This one seems obvious but it also has proven difficult for many teams to avoid, even — or especially — at the collegiate level. If your program keeps popping up on your administration’s radar for negative reasons, their willingness to work with you when you need something is going to go way down.
This means you need to avoid the obvious problems like inappropriate cheers at tournaments, bad sportsmanship, or obscene social media content. It also means you need to make sure you handle all your responsibilities on time. Turn in all your forms on time. Make sure you have an attractive display at your club advertising days. Do all the little things right — you want all of the administration’s associations with you to be positive.
4. Help Them Care
Any given school is likely going to have 20+ varsity athletic teams. Imagine trying to keep up with all of those results and understand them in the context of a season! It’s hard enough for me, as a teacher and parent, to keep up with my personal favorite sports teams’ seasons.
So, help your administration out. If you see the Principal/Athletic Director/Club Sports Admin in the hallway the weekend after a tournament stop and let him or her know how you performed and make it relatable!
“We finished tied for fifth, which was a little worse than what we wanted but we played much better on Sunday then we did on Saturday, so we were happy about making good mental adjustments.”
Get to know your administrator’s habits. Often high school administrators try to make themselves visible by being in the halls during changing periods. Some college club administrators have dedicated weekly hours in their office. Figure out when an administrator that you know is available for a quick chat between classes that is convenient for both you and the administrator and try and give them regular updates on the season.
If the administration has a concept of your results and how you feel about them, they are more likely to feel invested in your success. The more invested they feel, the more likely they’re willing to work to help you out when the time comes.
5. Buy Into the School Mission
If your school is anything like the school I taught at or the schools I went to, then there is a school mission or idiosyncrasies that make your school unique that your administrators LOVE, often times with good reason.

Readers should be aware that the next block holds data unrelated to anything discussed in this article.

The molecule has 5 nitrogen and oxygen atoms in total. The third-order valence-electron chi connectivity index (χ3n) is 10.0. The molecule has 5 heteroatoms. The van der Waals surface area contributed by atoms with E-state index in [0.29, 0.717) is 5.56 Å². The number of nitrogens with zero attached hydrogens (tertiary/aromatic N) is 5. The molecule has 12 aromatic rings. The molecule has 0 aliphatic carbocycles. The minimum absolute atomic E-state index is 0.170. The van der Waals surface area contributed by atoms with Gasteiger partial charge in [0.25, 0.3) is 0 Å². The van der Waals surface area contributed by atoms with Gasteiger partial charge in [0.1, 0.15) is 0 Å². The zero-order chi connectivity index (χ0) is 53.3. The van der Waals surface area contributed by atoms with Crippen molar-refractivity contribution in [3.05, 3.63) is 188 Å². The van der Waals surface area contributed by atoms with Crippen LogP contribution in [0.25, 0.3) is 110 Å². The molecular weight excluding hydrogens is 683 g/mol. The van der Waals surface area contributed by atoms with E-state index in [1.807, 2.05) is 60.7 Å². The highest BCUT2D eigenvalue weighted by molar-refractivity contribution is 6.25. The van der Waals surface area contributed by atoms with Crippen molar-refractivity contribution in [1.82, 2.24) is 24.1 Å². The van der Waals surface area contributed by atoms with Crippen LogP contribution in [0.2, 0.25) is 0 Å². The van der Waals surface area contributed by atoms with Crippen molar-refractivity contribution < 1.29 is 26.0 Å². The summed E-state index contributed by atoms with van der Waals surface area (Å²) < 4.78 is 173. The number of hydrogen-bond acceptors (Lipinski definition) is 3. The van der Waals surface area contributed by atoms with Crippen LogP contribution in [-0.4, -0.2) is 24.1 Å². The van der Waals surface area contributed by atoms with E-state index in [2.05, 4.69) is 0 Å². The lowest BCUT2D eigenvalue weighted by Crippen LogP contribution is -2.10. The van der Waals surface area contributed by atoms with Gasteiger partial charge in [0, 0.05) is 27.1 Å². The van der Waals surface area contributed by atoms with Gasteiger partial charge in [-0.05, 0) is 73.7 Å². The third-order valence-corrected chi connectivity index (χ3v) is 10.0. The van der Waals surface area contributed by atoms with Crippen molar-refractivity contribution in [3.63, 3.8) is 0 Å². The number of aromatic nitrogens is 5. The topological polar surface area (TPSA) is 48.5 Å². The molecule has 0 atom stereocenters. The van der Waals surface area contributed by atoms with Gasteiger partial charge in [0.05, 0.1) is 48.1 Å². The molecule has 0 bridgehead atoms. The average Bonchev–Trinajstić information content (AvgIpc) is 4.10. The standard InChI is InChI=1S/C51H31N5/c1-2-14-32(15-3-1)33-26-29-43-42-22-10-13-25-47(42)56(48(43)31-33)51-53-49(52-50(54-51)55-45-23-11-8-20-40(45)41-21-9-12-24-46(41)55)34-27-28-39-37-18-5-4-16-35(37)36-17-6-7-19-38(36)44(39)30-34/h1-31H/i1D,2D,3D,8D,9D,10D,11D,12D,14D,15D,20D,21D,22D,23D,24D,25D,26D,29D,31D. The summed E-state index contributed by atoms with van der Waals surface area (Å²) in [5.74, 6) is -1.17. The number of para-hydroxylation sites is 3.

Our Catholic high school has a song that it sings to close Mass. It is taught to incoming freshmen on their first day of class and it’s the last thing that the senior class does together at graduation. It’s a song about trusting God with your problems and believing that he will guide you in your actions and provide you strength. We would sing it as a team to close every competition. Administrators often commented on how they loved to see the boys singing together after play, whether on social media or at games they attended.
Now, that’s an example from a Christian school but public schools will often have school mottos or alma maters that are important to them. Incorporate those into your team attitudes and mentalities. The high school I graduated from was a fairly regular public school but our principal loved the motto “Ever Upward and Onward!” If you think I wouldn’t have instituted an “UPWARD! ONWARD!” call and response cheer after scores, you have another thing coming.
Many schools will have service initiatives throughout the year. Go AS A TEAM and wear your jerseys! Participate willingly and happily! Make your presence, especially the fact that you are present as a unit, known at important school functions. There are few things that communicate your seriousness to an administration better than showing that being a part of your program has made you a more active part of your school.
I’ll be the first to admit that a lot of these suggestions sound corny and extremely “goody-two-shoes” but, as I suggested at the beginning of this piece, when your sport of choice doesn’t carry the cultural weight that many other activities do, you don’t have the wiggle room that those activities do.
Once you’ve proven to your administration that a part of your program’s priorities is contributing to the school’s positive environment, you may be surprised at how many doors start to open to you.